Bare breasts vs. neighbour's ATV

Marika De Florio, of Seeley's Bay, shows a little skin in her yard yesterday evening. (Ian...

Marika De Florio, of Seeley's Bay, shows a little skin in her yard yesterday evening. (Ian MacAlpine, QMI Agency)

KEVIN CONNOR, QMI Agency

, Last Updated: 11:39 AM ET

TORONTO - Marika De Florio is using bare breasts to win a feud with her neighbours.

The 56-year-old says she is sick and tired of her neighbours' five-year-old grandson driving a loud all-terrain vehicle for hours on her quiet street in Seeley's Bay, near Kingston. So she found a solution under her shirt.

De Florio has discovered that if she goes out topless, the boy's horrified grandparents rush the child into the house.

And she said she will continue to go topless every time the child rides the ATV.

"It is maddening," she said of the noise.

"I'm going mental. I can't breathe and I'm not moving, but I need some peace. I can't believe I did this, but they pulled the kid inside and then called police because of their small-town mentality."

De Florio says the problems with her neighbours, Mike and Nancy Berry, started two years ago when she moved to the area.

Leeds OPP, which covers Seeley's Bay, have received complaint calls from both De Florio and the Berrys.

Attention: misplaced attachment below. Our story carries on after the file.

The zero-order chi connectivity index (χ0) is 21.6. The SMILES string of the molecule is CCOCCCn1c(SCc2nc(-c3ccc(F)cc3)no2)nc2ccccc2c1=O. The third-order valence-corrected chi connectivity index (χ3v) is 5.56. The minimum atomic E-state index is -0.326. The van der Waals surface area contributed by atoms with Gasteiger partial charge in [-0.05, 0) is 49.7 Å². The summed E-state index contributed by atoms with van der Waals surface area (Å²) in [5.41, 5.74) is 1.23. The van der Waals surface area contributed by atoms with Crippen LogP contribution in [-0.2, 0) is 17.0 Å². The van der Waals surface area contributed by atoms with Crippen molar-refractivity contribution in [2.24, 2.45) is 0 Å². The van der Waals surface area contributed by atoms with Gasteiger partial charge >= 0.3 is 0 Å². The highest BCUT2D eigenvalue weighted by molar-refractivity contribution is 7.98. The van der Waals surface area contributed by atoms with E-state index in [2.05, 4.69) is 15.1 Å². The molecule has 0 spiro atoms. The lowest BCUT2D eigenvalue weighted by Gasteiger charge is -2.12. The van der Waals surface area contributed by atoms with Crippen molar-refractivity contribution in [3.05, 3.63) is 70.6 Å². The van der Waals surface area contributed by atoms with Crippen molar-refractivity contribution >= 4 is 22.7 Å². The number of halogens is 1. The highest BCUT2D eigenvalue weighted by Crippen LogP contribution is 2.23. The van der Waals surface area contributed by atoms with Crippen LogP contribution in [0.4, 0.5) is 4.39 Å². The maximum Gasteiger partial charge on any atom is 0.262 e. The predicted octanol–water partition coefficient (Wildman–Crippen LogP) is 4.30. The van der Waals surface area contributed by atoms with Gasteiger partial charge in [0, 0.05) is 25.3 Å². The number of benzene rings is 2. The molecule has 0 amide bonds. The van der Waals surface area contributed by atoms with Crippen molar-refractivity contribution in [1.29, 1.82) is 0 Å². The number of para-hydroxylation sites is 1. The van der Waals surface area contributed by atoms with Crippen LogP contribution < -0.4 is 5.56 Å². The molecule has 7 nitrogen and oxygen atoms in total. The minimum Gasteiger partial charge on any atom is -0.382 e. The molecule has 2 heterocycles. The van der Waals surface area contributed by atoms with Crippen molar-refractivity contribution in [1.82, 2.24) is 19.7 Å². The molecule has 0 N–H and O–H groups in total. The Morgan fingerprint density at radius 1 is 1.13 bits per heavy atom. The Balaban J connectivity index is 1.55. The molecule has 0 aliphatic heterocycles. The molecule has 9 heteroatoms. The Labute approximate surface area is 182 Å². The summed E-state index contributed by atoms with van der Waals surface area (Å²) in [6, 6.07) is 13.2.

She is not breaking the law, because in Canada women are allowed to be topless.

"There is not a criminal charge for that ... not since 1996," said Toronto Police Const. Isabelle Cotton.

De Florio says she decided to go topless to solve the problem because police wouldn't do anything about the ATV noise. She said it's the bravest thing she has ever done.

"I'll do what I have to to eradicate this problem," she said.

Mike Berry says he is also at the end of his rope.

"I'm not happy with what has been going on," he said. "We need a little give and take. It isn't right to go around topless in front of kids."

Bare-breasted protesting has gained notoriety and popularity over the past decade.

Former University of Guelph student Gwen Jacobs caused an uproar when she strolled topless down the street on a hot summer day in July 1991.

She fought all the way to the Ontario Court of Appeal and won the right for women in the province to go shirtless in public, so long as they are not seeking commercial gain or displaying overt sexuality.

Protest groups, such as People for the Ethical Treatment of Animals, have grabbed media attention around the world by protesting activities ranging from bullfighting to wearing fur with staged PR stunts using topless women.

And women across North America have engaged in a number of topless protests over the right to breastfeed in public.

kevin.connor@sunmedia.ca


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